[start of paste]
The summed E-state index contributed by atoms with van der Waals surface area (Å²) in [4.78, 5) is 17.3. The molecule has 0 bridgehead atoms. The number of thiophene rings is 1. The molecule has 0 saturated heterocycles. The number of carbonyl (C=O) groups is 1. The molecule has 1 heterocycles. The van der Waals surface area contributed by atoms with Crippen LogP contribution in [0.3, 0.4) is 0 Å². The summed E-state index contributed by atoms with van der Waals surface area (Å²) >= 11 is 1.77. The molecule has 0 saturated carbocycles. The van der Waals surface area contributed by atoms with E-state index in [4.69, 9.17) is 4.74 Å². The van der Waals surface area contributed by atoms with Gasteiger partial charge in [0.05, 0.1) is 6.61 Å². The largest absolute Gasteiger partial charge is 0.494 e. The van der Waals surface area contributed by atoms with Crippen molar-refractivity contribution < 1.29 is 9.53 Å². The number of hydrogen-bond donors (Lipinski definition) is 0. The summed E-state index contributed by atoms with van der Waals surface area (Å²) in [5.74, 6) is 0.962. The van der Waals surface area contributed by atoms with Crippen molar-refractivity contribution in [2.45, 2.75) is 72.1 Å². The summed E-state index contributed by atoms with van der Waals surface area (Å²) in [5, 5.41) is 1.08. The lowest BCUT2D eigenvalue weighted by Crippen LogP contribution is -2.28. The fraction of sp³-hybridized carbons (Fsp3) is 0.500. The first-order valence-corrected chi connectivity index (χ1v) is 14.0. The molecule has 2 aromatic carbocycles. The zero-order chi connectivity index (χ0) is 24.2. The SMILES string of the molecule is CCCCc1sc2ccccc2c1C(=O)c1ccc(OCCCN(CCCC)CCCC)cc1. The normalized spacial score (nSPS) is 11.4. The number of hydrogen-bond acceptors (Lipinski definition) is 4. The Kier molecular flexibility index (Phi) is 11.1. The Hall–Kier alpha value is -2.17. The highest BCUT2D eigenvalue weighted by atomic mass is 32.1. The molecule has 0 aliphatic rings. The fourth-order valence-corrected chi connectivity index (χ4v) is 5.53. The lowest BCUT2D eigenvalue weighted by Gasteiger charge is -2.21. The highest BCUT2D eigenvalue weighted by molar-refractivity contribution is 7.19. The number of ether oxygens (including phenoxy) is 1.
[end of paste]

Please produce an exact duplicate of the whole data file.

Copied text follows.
The summed E-state index contributed by atoms with van der Waals surface area (Å²) in [4.78, 5) is 17.3. The molecule has 0 bridgehead atoms. The number of thiophene rings is 1. The molecule has 0 saturated heterocycles. The number of carbonyl (C=O) groups is 1. The molecule has 1 heterocycles. The van der Waals surface area contributed by atoms with Crippen LogP contribution in [0.3, 0.4) is 0 Å². The summed E-state index contributed by atoms with van der Waals surface area (Å²) >= 11 is 1.77. The molecule has 0 saturated carbocycles. The van der Waals surface area contributed by atoms with E-state index in [4.69, 9.17) is 4.74 Å². The van der Waals surface area contributed by atoms with Gasteiger partial charge in [0.05, 0.1) is 6.61 Å². The largest absolute Gasteiger partial charge is 0.494 e. The van der Waals surface area contributed by atoms with Crippen molar-refractivity contribution < 1.29 is 9.53 Å². The number of hydrogen-bond donors (Lipinski definition) is 0. The summed E-state index contributed by atoms with van der Waals surface area (Å²) in [5.74, 6) is 0.962. The van der Waals surface area contributed by atoms with Crippen molar-refractivity contribution in [2.45, 2.75) is 72.1 Å². The summed E-state index contributed by atoms with van der Waals surface area (Å²) in [5, 5.41) is 1.08. The lowest BCUT2D eigenvalue weighted by Crippen LogP contribution is -2.28. The fraction of sp³-hybridized carbons (Fsp3) is 0.500. The first-order valence-corrected chi connectivity index (χ1v) is 14.0. The molecule has 2 aromatic carbocycles. The zero-order chi connectivity index (χ0) is 24.2. The SMILES string of the molecule is CCCCc1sc2ccccc2c1C(=O)c1ccc(OCCCN(CCCC)CCCC)cc1. The normalized spacial score (nSPS) is 11.4. The number of hydrogen-bond acceptors (Lipinski definition) is 4. The Kier molecular flexibility index (Phi) is 11.1. The Hall–Kier alpha value is -2.17. The highest BCUT2D eigenvalue weighted by atomic mass is 32.1. The molecule has 0 aliphatic rings. The fourth-order valence-corrected chi connectivity index (χ4v) is 5.53. The lowest BCUT2D eigenvalue weighted by Gasteiger charge is -2.21. The highest BCUT2D eigenvalue weighted by molar-refractivity contribution is 7.19. The number of ether oxygens (including phenoxy) is 1.